Jesus’ response to God’s invitation stands in stark contrast with the examples that follow. The Samaritans for example, demonstrate their complete indifference or even hostility by refusing Jesus hospitality. A would-be follower is warned that discipleship will be difficult and challenging (we do not know how he responds). Two others – those whom Jesus invites to follow – are willing to be disciples, but they want to put their affairs in order first. Jesus’ response is harsh: “let the dead bury the dead” and “no one who looks back is fit for the kingdom of God”. Those who are left behind are already dead, Jesus suggests, they can take responsibility for themselves. A person who is ploughing cannot possibly plough a straight line unless their focus is on what lies ahead.

Discipleship entails courage and commitment, a willingness to leave the past behind and to give oneself completely to the task at hand. Cowardice and delay simply will not do. Jesus’ own experience tells him that the only way to follow God is to do so wholeheartedly and without delay, not weighing up the costs or being held back by indecision or personal considerations. Following where God will lead does not necessarily mean an easy existence, it may mean leaving behind what one loves and going where one does not wish to go. It might entail discomfort and risk-taking or facing hardship and even hostility, but Jesus’ example demonstrates that the rewards by far outweigh the costs.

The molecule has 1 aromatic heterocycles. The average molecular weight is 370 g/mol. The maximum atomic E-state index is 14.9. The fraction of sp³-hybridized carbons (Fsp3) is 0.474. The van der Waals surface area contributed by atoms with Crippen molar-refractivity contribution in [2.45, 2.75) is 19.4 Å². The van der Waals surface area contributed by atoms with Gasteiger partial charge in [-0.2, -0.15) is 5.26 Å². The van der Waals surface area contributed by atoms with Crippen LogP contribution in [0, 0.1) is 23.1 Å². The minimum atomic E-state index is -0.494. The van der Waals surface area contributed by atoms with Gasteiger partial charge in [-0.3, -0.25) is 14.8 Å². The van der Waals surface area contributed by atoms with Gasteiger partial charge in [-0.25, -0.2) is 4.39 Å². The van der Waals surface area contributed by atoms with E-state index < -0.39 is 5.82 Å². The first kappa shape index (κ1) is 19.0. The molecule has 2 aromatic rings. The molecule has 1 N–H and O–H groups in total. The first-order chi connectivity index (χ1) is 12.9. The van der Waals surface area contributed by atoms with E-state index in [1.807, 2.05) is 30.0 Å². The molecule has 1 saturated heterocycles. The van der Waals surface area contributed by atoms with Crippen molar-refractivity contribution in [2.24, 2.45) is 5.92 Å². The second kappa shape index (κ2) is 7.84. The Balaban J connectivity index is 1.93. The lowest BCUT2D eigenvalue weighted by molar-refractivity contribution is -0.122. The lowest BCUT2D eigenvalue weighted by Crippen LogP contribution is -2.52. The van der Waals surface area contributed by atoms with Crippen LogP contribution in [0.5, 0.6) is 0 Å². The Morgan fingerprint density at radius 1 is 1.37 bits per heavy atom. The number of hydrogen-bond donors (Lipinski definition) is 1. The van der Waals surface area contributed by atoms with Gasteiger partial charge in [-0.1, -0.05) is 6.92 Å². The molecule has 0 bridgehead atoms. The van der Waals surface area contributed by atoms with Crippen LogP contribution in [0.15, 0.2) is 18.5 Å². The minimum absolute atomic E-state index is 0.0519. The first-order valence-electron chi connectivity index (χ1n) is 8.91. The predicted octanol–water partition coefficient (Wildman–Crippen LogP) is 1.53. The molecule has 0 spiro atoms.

We make a mistake if we think that faith is only about what God can do for us. It is clear from the example of Jesus and the disciples that just as often faith is about what we can do for God.

God is always leading us on, drawing us out, inviting us to take risks and suggesting new directions for our lives. Today’s gospel asks us to consider how we respond to God’s invitation. Do we pay so little attention that we do not even notice that God is calling? Do we play it safe and stay in our own little comfort zone rather than allow God to stretch and challenge us? Is our response to God’s call lukewarm and half-hearted or does it depend on what else we have going on in our lives? Do we answer “yes” but keep half an eye on what else might be on offer?

Jesus “set his face” to go to Jerusalem. Following Jesus is not just a matter of doing the right thing. It entails responding to God’s call, stepping out of our comfort zones, taking up the challenge and facing every difficulty and hardship knowing that whatever the cost, it will all work out in the end.


[1] The chapter and verse numbering is helpful in enabling us to quickly find a verse or parable, however they do not necessarily reflect the natural breaks in the narrative. For example, in Luke the journey to Jerusalem begins at the end of chapter 9 rather than at the beginning of chapter 10.